• Clarity in the conditions or criteria of membership in the coalition is necessary.
  • Leadership and internal mechanisms must be agile and allow the confrontation of controversial topics with a capacity for negotiation.
  • The coalition’s limits and scope of action must be defined, in accordance with the mandates agreed upon by the members.

When dealing with conflict within the coalition:

  • Identify the problem
  • Map-out potential allies
  • Ask: What is the end-goal?
  • Select individuals to participate in discussion based on their trust and cooperation

When engaging experts as allies, employ them in key positions such as researching legislation or providing expert research information on environmental issues.  

Partner with non traditional allies and create a spectrum of allies to target future partners.  

What lessons have you learned? Share advice and resources.

Forging partnerships and coalitions is the core of human rights work.   With partnerships, human rights organizations expand their capacity, developing a stronger, more effective movement and moving closer towards deep, systematic changes.  Although challenges exist, transparent goals, open communication and productive dialogue can work through these problems, leading to a stronger coalition.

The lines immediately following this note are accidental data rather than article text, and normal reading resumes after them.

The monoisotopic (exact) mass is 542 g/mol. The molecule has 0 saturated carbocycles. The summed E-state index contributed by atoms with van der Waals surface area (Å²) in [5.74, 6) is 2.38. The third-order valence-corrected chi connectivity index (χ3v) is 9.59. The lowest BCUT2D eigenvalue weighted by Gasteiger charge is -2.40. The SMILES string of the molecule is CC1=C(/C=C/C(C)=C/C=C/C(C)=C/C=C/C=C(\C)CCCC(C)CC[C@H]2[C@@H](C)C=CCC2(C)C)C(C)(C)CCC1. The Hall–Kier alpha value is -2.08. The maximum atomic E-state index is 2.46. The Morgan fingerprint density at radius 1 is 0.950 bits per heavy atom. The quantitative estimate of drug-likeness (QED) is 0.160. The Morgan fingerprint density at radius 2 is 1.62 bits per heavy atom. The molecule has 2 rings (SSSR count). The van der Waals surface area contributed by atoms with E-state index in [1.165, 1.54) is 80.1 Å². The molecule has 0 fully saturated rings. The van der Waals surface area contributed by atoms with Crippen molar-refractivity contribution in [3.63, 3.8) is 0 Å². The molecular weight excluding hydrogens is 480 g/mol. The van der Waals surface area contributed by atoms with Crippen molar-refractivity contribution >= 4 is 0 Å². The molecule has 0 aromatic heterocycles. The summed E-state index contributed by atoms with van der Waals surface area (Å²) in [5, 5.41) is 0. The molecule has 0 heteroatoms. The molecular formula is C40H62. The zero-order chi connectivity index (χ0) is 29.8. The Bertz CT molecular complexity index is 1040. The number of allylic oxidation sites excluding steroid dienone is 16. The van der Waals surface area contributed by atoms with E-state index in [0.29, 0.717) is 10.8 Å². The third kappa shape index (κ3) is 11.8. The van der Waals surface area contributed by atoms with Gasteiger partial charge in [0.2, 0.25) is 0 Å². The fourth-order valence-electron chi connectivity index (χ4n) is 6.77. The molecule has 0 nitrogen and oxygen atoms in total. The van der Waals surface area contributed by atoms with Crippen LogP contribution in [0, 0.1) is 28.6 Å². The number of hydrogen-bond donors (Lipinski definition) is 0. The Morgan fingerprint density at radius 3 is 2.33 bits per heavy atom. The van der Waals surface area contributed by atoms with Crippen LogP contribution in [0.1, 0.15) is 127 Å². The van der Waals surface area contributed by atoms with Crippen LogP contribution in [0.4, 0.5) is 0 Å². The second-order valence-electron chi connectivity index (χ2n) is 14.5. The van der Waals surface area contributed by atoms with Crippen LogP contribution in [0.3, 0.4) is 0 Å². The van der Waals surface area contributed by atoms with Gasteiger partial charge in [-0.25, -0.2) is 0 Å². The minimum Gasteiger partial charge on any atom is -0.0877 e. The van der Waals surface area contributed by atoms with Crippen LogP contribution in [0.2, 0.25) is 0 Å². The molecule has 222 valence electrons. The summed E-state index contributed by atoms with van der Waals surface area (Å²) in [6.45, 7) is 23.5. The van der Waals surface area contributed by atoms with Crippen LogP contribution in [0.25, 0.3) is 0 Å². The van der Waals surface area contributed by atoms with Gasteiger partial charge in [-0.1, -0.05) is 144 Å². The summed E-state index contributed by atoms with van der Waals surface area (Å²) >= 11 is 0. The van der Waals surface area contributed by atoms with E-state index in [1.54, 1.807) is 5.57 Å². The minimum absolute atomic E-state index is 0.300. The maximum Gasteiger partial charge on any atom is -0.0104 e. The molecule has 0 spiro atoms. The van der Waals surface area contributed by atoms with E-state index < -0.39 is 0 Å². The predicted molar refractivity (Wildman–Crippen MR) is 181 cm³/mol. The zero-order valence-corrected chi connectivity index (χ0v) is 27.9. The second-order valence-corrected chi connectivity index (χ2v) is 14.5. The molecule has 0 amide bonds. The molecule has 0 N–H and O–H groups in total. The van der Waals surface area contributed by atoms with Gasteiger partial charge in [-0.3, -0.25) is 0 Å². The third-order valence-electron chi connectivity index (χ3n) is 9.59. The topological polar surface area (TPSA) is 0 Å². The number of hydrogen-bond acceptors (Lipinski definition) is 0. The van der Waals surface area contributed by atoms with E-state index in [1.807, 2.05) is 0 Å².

Shared Resources

Articles and websites:



New Tactics Case Studies:

The image above comes from our case study titled The Human Rights Education Program for Women in Turkey that describes how the Women for Women’s Human Rights (WWHR)-New Ways  gained the support and use of government resources for furthering human rights education of women at the local level.

Conversation Leaders

Anouska's picture
Anouska Teunen
Amnesty International Australia
Theresa.Harris's picture
Theresa Harris
American Association for the Advancement of Science (AAAS)
madeline.koch's picture
Madeline Koch
International Civil Society Action Network
Anneke Osse's picture
Anneke Osse
independent consultant working on police and human rights/police reform/ police accountability
Katrina_NYC's picture
Katrina Anderson
Center for Reproductive Rights
allison.cesr's picture
Allison Corkery
Center for Economic and Social Rights